Project description:Nonporous silica nanoparticles (SiNPs) have potential as promising carriers for ophthalmic drugs. However, the in vivo safety of ocular topical SiNPs remains unclear. This study investigated the in vivo safety of oral and ocular topical applications of 100?nm-sized SiNPs in Sprague-Dawley rats. The rats were divided into the following four groups: low-dose oral administration (total 100?mg/kg of SiNPs mixed with food for one week), high-dose oral administration (total 1000?mg/kg of SiNPs mixed with food for one week), ocular topical administration (10?mg/ml concentration, one drop, applied to the right eyes four times a day for one month), or a negative control (no SiNP treatment). The rats were observed for 12 weeks to investigate any signs of general or ocular toxicity. During the observation period, no differences were observed in the body weights, food and water intakes, behaviors and abnormal symptoms of the four groups. No animal deaths occurred. After 12 weeks, hematologic, blood biochemical parameters and ophthalmic examinations revealed no abnormal findings in any of the animals. The lack of toxicity of the SiNPs was further verified in autopsy findings of brain, liver, lung, spleen, heart, kidneys, intestine, eyeballs, and ovaries or testes.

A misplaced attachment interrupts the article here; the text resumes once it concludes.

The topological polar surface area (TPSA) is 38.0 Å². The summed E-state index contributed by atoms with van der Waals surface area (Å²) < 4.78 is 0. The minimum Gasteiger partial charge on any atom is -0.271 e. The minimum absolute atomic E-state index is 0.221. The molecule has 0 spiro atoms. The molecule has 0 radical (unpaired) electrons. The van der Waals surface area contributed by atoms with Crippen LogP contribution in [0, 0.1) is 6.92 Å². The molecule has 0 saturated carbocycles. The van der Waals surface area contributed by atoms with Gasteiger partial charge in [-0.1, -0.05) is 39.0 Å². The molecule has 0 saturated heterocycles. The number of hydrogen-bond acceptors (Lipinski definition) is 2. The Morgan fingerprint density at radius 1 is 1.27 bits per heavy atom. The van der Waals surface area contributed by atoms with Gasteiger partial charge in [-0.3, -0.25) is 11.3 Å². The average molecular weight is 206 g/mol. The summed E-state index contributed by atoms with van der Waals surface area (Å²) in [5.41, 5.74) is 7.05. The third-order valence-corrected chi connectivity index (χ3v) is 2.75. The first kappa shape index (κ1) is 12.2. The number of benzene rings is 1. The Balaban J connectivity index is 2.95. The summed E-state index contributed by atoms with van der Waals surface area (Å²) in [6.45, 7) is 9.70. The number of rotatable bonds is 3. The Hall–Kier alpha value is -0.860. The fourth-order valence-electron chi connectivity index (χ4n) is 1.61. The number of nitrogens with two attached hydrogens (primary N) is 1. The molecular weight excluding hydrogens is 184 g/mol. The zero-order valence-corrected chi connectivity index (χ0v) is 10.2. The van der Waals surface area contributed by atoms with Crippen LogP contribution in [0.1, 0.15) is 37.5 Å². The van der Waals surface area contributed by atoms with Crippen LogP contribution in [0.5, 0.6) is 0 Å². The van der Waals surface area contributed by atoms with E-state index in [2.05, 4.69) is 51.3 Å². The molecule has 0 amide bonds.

Project description:2,4,6-tribromophenol (TBP, CAS No. 118-79-6) is widely used as a brominated flame retardant and wood antifungal agent. TBP is frequently detected in environmental matrices, biota, and humans. In female SD rats, systemically available TBP (10?µmol/kg, IV) was rapidly excreted primarily via urine, with approximately 61% of the dose recovered after 4?h, and 89%-94% in 24 h; 5% was recovered in feces; and 1%-2% in blood/tissues. TBP administered to female SD rats (0.1-1000?µmol/kg) by gavage was well absorbed, with approximately 25% eliminated via urine after 4?h and approximately 88% after 24?h. Approximately 11% of a single oral dose was recovered in bile. Male SD rats and B6C3F1/J mice of both sexes had similar disposition profiles when administered a single oral dose of TBP (10?µmol/kg). Following administration, fecal recoveries varied only slightly by dose, sex, or species. TBP readily passed unchanged through both human (ex vivo only) and rat skin with between 55% and 85% of a 100?nmol/cm2 passing into or through skin. Concentrations of TBP in blood fit a two-compartment model after IV-dosing and a one-compartment model after oral dosing. Urine contained a mixture of TBP, TBP-glucuronide, and TBP-sulfate. Fecal extracts contained only parent TBP whereas bile contained only TBP-glucuronide. TBP did not appear to bioaccumulate or alter its own metabolism after repeated administration. TBP was readily absorbed at all doses and routes tested with an oral bioavailability of 23%-27%; 49% of TBP is expected to be dermally bioavailable in humans. From these data, we conclude that humans are likely to have significant systemic exposure when TBP is ingested or dermal exposure occurs.